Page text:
One further note is that if this election succeeds, the US may be asked to leave by the new Iraqi government. The Bush Administration may be tempted to jump at such a request as a quick way out "with dignity" and there would likely be high level pressure from the UN, Europe, and the American public to take the "exit." However, I do not believe it would be wise to leave until we are sure that the Iraqi government can hold its own (I also do not believe that they would make such a request unless they feel that they can hold their own). Otherwise there will be civil war.
Sean Curtin: Recent comments made by President Bush and Vice-President Cheney, have left Europeans wondering if the new Bush administration is considering a possible attack on Iran. There was also a recent article in the New Yorker magazine that indicated the United States had conducted secret reconnaissance missions inside Iran to help identify potential nuclear, chemical and missile targets. However, Tehran has been highly dismissive of the idea. Commenting specifically on the New Yorker article, Iranian President Mohammad Khatami said on 20 January, "We believe the possibility of America attacking Iran is very low, as it is involved in other places." He added, "I do not think the Americans would do such a crazy thing as carry out military attacks against Iran." Khatami warned, "If any country tries to invade our country, we are strong enough to defend ourselves." What is your assessment of the chances of a US strike against Iran?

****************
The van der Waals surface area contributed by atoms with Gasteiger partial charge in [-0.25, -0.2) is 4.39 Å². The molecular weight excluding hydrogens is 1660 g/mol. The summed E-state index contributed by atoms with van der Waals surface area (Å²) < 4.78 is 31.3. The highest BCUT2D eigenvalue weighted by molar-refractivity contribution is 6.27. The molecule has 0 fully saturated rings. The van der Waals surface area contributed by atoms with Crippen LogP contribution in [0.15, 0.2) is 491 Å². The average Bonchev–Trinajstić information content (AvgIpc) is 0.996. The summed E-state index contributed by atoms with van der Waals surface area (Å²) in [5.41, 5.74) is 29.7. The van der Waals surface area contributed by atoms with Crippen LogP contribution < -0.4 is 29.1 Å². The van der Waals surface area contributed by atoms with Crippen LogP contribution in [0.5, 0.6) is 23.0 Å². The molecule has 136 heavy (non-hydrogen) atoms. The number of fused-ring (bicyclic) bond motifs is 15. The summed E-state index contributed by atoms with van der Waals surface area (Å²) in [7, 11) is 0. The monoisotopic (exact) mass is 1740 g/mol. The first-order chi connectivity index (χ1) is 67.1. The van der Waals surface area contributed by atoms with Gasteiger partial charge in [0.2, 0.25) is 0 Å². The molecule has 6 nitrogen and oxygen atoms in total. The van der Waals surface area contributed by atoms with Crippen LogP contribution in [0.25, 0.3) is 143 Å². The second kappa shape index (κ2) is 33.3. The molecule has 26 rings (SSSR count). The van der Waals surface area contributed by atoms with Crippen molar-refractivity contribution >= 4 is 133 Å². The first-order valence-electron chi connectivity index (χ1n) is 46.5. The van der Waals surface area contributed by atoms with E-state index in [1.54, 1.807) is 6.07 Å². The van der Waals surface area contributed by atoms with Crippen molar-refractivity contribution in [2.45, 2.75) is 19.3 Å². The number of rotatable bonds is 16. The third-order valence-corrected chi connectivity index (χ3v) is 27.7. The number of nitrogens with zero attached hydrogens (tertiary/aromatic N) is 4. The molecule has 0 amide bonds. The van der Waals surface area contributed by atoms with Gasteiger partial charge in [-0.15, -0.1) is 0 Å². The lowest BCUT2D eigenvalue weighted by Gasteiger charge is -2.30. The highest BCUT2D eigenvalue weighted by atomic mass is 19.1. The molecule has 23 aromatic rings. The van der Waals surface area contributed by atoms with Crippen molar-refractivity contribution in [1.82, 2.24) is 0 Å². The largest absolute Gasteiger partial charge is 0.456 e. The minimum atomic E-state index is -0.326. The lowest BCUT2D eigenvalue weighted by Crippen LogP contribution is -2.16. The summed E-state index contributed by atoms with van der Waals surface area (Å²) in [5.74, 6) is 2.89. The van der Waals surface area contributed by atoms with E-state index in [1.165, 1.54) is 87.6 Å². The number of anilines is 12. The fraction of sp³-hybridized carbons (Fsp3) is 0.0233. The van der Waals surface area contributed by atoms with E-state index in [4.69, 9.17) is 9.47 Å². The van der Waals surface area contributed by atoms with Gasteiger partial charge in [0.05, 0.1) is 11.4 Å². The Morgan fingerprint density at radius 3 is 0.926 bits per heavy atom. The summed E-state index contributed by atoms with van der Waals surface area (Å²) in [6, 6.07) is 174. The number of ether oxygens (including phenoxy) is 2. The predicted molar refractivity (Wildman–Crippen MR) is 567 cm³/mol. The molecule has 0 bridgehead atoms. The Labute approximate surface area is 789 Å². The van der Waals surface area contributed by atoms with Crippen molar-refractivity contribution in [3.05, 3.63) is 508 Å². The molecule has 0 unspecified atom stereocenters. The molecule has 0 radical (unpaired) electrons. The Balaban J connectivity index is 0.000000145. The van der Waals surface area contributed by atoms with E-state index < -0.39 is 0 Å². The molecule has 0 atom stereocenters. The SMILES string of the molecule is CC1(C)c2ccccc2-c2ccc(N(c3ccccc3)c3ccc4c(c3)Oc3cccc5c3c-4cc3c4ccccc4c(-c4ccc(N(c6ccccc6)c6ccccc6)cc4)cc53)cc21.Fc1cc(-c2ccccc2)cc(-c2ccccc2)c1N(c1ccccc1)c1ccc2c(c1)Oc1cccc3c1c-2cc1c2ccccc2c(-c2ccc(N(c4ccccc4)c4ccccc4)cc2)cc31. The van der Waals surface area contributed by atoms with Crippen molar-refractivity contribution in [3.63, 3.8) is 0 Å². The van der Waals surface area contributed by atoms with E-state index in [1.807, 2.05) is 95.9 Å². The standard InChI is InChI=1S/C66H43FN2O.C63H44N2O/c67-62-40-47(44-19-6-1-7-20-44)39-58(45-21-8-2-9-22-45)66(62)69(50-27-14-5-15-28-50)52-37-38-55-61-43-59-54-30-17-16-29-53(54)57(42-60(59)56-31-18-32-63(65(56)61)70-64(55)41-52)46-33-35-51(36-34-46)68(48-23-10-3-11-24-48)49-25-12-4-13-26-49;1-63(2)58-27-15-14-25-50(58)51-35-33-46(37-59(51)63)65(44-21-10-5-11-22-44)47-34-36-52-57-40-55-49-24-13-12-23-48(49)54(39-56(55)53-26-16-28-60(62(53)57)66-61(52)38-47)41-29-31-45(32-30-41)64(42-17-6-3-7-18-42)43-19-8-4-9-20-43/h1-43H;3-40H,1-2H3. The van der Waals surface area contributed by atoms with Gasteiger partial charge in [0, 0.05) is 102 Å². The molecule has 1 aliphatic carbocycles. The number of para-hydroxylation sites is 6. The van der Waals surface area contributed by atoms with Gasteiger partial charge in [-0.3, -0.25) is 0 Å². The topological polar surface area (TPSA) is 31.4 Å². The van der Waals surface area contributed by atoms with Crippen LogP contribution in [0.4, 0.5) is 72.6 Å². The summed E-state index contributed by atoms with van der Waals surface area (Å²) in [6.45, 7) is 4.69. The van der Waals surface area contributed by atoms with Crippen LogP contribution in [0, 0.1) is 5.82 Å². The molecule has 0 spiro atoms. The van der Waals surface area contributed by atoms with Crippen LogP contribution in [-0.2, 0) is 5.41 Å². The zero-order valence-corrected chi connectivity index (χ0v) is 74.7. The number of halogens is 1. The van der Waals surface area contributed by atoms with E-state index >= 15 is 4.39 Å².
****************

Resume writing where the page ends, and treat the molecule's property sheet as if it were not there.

Kevin Cooney: I don't see an attack on Iran as likely unless Iran makes itself into "a clear and present danger". American relations with Iran have been bad for more than 25 years since the fall of the Shah. Nasty words and saber rattling go back and forth all the time. This being said, I do believe that the US would like to make Iran think that there might be the possibility that it may attack. It wants Iran to believe that if it goes too far in certain behaviors, it will cause the US to attack, thus making Iran think very carefully so as to not invite an American attack.